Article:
Memo to Sinn Féin: Not ‘Southern State’ or ‘Free State’, the name is Ireland
Kathy Sheridan: Sinn Féin must grow accustomed to a vastly higher degree of accountability
A diverting feature of recent days is the widespread certainty that Sinn Féin has a divine right to run this country. Mary Lou should reign alone, unhindered by Fine Gael or Fianna Fáil or FFG, as detractors like to call them.
This is exemplified by Patrick, a Formula 1 fan flanked by Irish flags on his Twitter handle: “Leo Varadkar got elected on the fifth count. Michael [sic] Martin on the eighth count. What give them the right to be taoiseach when they are ignoring someone that was elected on the first count with double the quota”.
Meanwhile, a petition was launched on the Change.org website : “We want Mary Lou McDonald as taoiseach. We will not tolerate Fianna Fáil or Fine Gael”.
Its presentation on Twitter suggested it had been instigated by Sinn Féin TD Seán Crowe. Any sceptics must click into the Change.Org site to check, where in small print, you will find that one “Karen Leddy started this petition to Seán Crowe”. By yesterday more than 7,500 names appeared to have signed up. Supporters include Michelle Gildernew, Sinn Féin MP for Fermanagh and South Tyrone and Conor Heaney, a special adviser to four Sinn Féin ministers in the North and currently working with Martina Anderson.
His simplistic statement that Sinn Féin is the largest party in the Southern State” is precisely what has the likes of Patrick and ill-informed mates in terminal confusion over Sinn Féin’s place in the democratic hierarchy
For the record, I favour the idea of Sinn Féin in government. Parties in long-term opposition often benefit from the halo of angry righteousness when the crowd roars for a game-changer and Sinn Féin remains unsullied by power, responsibility or compromise in this jurisdiction.
Fringe political party
As a fringe political party up until only a couple of weeks ago, many of its candidates have received minimal exposure to the irritant of sustained scrutiny. Its performance on bread-and-butter issues as a powersharing partner in the Northern Ireland Assembly has been subjected to little examination by the electorate here.
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Its opponents will hiss that it’s all a bit late for all that; its supporters will claim (as they do in their hordes) that the “biased” mainstream media has tried and failed to stamp on their dreams.
Some of us in the mainstream media are getting snippets of outrage from both sides. The cliched response is that since we are pleasing neither side, we must be getting it right. But what it actually means is that there are so many known unknowns and unknown unknowns, all anyone can do is take a punt.
Either way, Sinn Féin must grow accustomed to a vastly higher degree of accountability. But as long as their own representatives bring up the murky past, it is the media’s job to report it. This is not bias. It was not a mainstream journalist who dredged it up by shouting “Up the Ra” as recently as election night or suggesting that they “broke the Free State”.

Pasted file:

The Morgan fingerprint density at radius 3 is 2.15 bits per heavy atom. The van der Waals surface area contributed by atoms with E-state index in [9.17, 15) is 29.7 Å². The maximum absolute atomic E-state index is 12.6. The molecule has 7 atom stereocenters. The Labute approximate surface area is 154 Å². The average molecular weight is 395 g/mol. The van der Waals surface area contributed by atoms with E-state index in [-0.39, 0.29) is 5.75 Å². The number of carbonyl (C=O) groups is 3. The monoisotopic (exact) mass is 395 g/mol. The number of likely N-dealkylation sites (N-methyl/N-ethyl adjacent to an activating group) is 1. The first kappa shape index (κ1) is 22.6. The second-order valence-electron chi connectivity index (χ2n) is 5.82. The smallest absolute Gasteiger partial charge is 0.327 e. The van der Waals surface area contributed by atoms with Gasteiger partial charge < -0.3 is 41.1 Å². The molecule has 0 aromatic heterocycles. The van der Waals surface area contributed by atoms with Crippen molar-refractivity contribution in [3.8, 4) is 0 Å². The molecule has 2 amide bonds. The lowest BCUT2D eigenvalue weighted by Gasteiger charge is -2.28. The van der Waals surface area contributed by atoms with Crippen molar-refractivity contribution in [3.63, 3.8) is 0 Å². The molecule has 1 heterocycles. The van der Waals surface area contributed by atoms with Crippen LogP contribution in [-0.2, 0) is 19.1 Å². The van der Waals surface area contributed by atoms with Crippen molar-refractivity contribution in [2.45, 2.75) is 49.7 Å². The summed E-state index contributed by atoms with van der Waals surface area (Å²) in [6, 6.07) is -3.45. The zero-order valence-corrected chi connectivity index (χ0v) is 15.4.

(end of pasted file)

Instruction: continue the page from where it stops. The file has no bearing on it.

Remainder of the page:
Likewise, in a lengthy blog in this week’s An Phoblacht, when Sinn Féin’s national chairman, Declan Kearney MLA, could have confined himself to celebrating a watershed for the party, he decided instead to take readers all the way back to “the 1916 Easter rising, the Tan war, the Civil Rights campaign in the North, and the 1980/81 hunger strikes”, naming them as stand-out “epoch-making periods”.
This is followed by a run-through of the gross misdeeds of Fine Gael and Fianna Fáil over 100 years, including the accusation – without timeline or context – that they “approved of, and used summary execution, internment without trial, censorship and also oppressive laws to repress political dissent, and against republican activists in particular”.
In all this he manages to omit the real standout epoch-making event of the modern era: the referendums held simultaneously in the North and the Republic in 1998 in which 71 per cent and 94 per cent of voters respectively supported the Belfast Agreement.
The encouraging news is that Kearney himself believes the election result reflected “a rebellion against the status quo” – as opposed to a rebellion against partition presumably. But his simplistic statement that Sinn Féin is the “largest party in the Southern State” is precisely what has the likes of Patrick and ill-informed mates in terminal confusion over Sinn Féin’s place in the democratic hierarchy.
Yes it got the largest share of the vote but Fianna Fáil got more seats, which makes it the largest party. The fact that over half of Sinn Féin’s first-preference voters want radical change (according to the exit poll) puts an onus on Sinn Féin, not on the system. While the other parties would be catastrophically foolish to ignore the trend, it is not a universal mandate for change. First-preference totals are irrelevant now.
What matters to any party at this particular stage is not even the number of seats gained or lost (the party with the largest number of seats has often ended up in opposition in the Dáil), but the number it can cobble together by negotiation and compromise, with the objective of forming a government and implementing policies. It will almost certainly be a carve-up between three or more parties with compromise at the heart.
Influential adults have a duty to explain this plainly to those with unrealistic expectations and to point out that in a democracy where the people have spoken, “we will not tolerate” is not a good starting point.
If the objective really is change. an easy place for Sinn Féin to start would be with language. We do not refer to our Republic as “the Southern State” or “the Free State”. The name is Ireland.